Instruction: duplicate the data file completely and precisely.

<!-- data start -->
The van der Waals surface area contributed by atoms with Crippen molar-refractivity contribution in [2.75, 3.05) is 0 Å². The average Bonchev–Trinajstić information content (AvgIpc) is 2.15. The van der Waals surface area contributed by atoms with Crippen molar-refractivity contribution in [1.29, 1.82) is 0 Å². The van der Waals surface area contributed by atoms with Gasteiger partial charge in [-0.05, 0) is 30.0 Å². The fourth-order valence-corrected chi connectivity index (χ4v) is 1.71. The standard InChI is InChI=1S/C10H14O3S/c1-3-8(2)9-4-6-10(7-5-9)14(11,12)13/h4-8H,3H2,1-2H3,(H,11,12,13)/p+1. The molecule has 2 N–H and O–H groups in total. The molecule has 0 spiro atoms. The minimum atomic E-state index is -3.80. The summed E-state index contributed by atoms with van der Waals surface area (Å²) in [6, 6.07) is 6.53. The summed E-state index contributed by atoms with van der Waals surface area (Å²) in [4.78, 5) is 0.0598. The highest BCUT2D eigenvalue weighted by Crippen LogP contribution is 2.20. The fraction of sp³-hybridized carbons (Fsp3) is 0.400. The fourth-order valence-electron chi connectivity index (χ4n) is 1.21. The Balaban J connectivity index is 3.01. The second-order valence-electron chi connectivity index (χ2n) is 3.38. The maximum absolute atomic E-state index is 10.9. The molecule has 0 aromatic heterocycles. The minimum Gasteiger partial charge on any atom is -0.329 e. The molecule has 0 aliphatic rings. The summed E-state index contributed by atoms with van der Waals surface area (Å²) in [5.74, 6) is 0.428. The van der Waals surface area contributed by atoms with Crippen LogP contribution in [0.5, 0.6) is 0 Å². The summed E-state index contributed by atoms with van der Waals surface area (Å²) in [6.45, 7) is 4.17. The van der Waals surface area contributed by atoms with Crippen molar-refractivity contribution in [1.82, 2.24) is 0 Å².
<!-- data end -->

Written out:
The van der Waals surface area contributed by atoms with Crippen molar-refractivity contribution in [2.75, 3.05) is 0 Å². The average Bonchev–Trinajstić information content (AvgIpc) is 2.15. The van der Waals surface area contributed by atoms with Crippen molar-refractivity contribution in [1.29, 1.82) is 0 Å². The van der Waals surface area contributed by atoms with Gasteiger partial charge in [-0.05, 0) is 30.0 Å². The fourth-order valence-corrected chi connectivity index (χ4v) is 1.71. The standard InChI is InChI=1S/C10H14O3S/c1-3-8(2)9-4-6-10(7-5-9)14(11,12)13/h4-8H,3H2,1-2H3,(H,11,12,13)/p+1. The molecule has 2 N–H and O–H groups in total. The molecule has 0 spiro atoms. The minimum atomic E-state index is -3.80. The summed E-state index contributed by atoms with van der Waals surface area (Å²) in [6, 6.07) is 6.53. The summed E-state index contributed by atoms with van der Waals surface area (Å²) in [4.78, 5) is 0.0598. The highest BCUT2D eigenvalue weighted by Crippen LogP contribution is 2.20. The fraction of sp³-hybridized carbons (Fsp3) is 0.400. The fourth-order valence-electron chi connectivity index (χ4n) is 1.21. The Balaban J connectivity index is 3.01. The second-order valence-electron chi connectivity index (χ2n) is 3.38. The maximum absolute atomic E-state index is 10.9. The molecule has 0 aromatic heterocycles. The minimum Gasteiger partial charge on any atom is -0.329 e. The molecule has 0 aliphatic rings. The summed E-state index contributed by atoms with van der Waals surface area (Å²) in [5.74, 6) is 0.428. The van der Waals surface area contributed by atoms with Crippen LogP contribution in [0.5, 0.6) is 0 Å². The summed E-state index contributed by atoms with van der Waals surface area (Å²) in [6.45, 7) is 4.17. The van der Waals surface area contributed by atoms with Crippen molar-refractivity contribution in [1.82, 2.24) is 0 Å².